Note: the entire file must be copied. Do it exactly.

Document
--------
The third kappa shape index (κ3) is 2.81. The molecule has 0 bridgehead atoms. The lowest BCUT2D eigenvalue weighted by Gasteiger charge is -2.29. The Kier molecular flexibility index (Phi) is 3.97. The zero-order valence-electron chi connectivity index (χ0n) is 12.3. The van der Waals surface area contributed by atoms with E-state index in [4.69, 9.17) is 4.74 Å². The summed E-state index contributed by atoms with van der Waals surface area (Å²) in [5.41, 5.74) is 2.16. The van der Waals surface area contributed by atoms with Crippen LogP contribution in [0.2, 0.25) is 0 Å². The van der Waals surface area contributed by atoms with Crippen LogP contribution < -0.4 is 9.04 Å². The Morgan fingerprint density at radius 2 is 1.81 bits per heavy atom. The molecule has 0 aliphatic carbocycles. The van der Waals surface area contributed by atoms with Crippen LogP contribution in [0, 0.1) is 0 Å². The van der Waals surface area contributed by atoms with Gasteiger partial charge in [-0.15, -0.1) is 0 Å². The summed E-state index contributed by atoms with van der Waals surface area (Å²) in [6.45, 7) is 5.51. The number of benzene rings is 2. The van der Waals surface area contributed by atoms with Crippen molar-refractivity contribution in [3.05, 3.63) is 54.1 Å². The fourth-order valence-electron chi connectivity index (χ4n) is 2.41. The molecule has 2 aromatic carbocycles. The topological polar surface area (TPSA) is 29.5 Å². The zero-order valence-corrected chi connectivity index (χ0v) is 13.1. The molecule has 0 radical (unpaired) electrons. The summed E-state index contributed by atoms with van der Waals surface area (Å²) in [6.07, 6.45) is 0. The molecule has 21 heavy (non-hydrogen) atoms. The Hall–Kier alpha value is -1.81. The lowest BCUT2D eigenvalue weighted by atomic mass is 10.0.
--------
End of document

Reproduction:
The third kappa shape index (κ3) is 2.81. The molecule has 0 bridgehead atoms. The lowest BCUT2D eigenvalue weighted by Gasteiger charge is -2.29. The Kier molecular flexibility index (Phi) is 3.97. The zero-order valence-electron chi connectivity index (χ0n) is 12.3. The van der Waals surface area contributed by atoms with E-state index in [4.69, 9.17) is 4.74 Å². The summed E-state index contributed by atoms with van der Waals surface area (Å²) in [5.41, 5.74) is 2.16. The van der Waals surface area contributed by atoms with Crippen LogP contribution in [0.2, 0.25) is 0 Å². The van der Waals surface area contributed by atoms with Crippen LogP contribution < -0.4 is 9.04 Å². The Morgan fingerprint density at radius 2 is 1.81 bits per heavy atom. The molecule has 0 aliphatic carbocycles. The van der Waals surface area contributed by atoms with Crippen LogP contribution in [0, 0.1) is 0 Å². The van der Waals surface area contributed by atoms with Gasteiger partial charge in [-0.15, -0.1) is 0 Å². The summed E-state index contributed by atoms with van der Waals surface area (Å²) in [6.45, 7) is 5.51. The number of benzene rings is 2. The van der Waals surface area contributed by atoms with Crippen molar-refractivity contribution in [3.05, 3.63) is 54.1 Å². The fourth-order valence-electron chi connectivity index (χ4n) is 2.41. The molecule has 2 aromatic carbocycles. The topological polar surface area (TPSA) is 29.5 Å². The zero-order valence-corrected chi connectivity index (χ0v) is 13.1. The molecule has 0 radical (unpaired) electrons. The summed E-state index contributed by atoms with van der Waals surface area (Å²) in [6.07, 6.45) is 0. The molecule has 21 heavy (non-hydrogen) atoms. The Hall–Kier alpha value is -1.81. The lowest BCUT2D eigenvalue weighted by atomic mass is 10.0.